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A sortie (from the French word meaning exit) is a deployment or dispatch of one military unit, be it an aircraft, ship, or troops, from a strongpoint. The sortie, whether by one or more aircraft or vessels, usually has a specific mission. The sortie rate is the number of sorties that a given unit can support in a given time.
In siege warfare, a sortie, or sudden issuing of troops against the enemy from a defensive position, can be launched against the besiegers by the defenders. If the sortie is through a sally port, either to sortie or to sally can be used.
In military aviation, a sortie is a combat mission of an individual aircraft, starting when the aircraft takes off and ending on its return. For example, one mission involving six aircraft would tally six sorties.
In naval terms it can also be used to describe a full-scale evacuation of a fleet of ships, their accompanying aircraft and submarines from a posting in advance to avoid a natural disaster such as a hurricane.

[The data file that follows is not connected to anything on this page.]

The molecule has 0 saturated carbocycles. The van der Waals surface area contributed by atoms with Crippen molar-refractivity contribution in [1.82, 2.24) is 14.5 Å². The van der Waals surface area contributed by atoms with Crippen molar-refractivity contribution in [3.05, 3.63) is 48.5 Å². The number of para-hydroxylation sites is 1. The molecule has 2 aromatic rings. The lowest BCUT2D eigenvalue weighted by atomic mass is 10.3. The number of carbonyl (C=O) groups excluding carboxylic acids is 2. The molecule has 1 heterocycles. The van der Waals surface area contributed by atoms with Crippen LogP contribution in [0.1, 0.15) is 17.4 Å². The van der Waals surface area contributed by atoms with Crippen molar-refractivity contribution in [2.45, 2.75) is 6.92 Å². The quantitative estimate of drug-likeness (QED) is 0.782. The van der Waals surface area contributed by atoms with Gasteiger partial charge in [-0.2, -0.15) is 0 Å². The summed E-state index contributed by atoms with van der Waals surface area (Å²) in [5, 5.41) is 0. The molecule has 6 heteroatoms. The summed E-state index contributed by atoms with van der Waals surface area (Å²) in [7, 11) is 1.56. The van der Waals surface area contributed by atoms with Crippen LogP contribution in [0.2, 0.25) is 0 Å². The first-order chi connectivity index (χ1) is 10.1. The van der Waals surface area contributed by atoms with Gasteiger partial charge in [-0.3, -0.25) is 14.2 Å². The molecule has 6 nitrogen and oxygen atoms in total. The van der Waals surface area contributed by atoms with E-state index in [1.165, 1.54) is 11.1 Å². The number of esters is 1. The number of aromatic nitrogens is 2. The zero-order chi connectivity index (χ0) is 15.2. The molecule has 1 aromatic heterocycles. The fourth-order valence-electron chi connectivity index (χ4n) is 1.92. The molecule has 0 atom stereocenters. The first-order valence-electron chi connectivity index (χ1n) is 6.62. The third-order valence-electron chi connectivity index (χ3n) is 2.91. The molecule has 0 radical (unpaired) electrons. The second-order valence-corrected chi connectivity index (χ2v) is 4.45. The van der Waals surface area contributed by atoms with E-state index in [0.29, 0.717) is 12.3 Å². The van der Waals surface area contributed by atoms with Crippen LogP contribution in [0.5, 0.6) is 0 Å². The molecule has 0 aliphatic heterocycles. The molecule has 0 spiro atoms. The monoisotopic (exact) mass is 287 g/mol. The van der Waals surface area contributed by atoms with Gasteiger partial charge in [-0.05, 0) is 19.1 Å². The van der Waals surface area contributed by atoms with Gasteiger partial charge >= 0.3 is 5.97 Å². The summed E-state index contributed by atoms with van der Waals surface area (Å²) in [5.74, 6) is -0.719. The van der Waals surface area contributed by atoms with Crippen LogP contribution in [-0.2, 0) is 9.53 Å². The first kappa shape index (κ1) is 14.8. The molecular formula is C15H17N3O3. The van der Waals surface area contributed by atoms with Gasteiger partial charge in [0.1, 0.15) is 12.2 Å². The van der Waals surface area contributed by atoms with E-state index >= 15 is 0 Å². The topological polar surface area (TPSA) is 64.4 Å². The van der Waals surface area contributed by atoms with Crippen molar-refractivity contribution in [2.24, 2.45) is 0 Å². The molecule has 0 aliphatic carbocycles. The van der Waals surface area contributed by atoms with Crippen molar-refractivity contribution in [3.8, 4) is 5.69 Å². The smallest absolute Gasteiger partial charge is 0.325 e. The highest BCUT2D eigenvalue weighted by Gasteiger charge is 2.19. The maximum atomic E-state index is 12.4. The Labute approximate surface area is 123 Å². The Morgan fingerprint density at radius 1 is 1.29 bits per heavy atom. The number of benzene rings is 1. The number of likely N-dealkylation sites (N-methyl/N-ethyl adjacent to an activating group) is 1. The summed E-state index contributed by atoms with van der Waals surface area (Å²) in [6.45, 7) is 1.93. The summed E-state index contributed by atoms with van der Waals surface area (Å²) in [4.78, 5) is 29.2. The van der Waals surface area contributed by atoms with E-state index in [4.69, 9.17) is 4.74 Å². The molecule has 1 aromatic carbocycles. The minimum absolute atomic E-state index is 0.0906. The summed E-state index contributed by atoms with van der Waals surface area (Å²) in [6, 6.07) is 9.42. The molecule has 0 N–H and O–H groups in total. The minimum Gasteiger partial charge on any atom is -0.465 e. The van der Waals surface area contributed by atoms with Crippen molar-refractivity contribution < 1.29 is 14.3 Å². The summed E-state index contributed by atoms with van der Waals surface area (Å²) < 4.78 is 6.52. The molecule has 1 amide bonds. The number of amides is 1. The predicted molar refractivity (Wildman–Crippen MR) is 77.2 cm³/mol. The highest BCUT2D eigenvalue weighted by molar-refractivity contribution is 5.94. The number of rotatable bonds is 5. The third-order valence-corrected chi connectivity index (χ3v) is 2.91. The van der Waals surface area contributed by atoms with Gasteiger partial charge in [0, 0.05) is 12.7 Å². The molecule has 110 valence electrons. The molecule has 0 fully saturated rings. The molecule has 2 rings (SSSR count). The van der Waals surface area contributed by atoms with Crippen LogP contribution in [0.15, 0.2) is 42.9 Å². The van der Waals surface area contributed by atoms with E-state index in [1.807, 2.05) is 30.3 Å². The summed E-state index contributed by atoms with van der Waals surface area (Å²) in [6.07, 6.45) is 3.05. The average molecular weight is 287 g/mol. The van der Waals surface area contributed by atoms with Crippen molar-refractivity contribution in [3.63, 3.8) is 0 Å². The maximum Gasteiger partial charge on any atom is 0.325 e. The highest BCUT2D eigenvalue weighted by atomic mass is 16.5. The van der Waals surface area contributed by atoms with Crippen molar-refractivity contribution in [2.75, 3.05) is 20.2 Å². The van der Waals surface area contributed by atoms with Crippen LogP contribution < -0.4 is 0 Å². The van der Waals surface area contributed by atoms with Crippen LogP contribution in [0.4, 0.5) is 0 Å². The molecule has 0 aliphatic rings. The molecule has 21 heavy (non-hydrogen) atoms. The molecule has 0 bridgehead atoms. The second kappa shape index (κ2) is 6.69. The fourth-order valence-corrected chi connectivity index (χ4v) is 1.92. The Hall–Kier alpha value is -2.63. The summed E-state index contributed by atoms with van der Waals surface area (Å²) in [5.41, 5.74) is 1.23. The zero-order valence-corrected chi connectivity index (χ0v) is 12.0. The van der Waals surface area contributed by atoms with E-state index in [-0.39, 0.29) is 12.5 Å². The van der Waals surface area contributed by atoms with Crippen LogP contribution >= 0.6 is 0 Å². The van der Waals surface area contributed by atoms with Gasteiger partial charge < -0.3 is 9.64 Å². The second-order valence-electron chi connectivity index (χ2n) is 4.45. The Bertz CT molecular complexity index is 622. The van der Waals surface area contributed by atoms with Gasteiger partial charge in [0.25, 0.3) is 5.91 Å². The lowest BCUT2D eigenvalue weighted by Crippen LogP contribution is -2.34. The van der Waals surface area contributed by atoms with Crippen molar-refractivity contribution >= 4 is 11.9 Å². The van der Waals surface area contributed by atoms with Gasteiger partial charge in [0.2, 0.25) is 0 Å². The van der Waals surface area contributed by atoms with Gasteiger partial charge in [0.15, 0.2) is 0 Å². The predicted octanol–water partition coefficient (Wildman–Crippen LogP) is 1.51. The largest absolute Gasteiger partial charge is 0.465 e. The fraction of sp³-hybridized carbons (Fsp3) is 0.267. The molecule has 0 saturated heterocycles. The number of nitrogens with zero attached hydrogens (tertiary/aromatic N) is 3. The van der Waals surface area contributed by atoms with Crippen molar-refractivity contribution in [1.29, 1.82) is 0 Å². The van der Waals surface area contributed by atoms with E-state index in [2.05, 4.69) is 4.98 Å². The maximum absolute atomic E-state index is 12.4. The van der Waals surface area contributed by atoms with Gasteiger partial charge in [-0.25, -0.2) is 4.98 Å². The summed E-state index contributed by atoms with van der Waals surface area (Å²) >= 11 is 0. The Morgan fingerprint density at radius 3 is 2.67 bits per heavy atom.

In spaceflight, especially for NASA's Constellation Program, the term sortie has been used for a flight of the Orion spacecraft beyond the confluence of low-Earth orbit, such as a flight to the Moon or to the Sun-Earth L2 Lagrange Point. This term was not used by NASA for the nine Apollo flights that flew by, orbited, or landed on the Moon between 1968 and 1972.
- McMichael, William (25 August 2011). "Navy sorties dozens of ships ahead of Irene; Hurricane forecast to hit southern coast of North Carolina". Navy Times. Gannett Company. Retrieved 26 August 2011.
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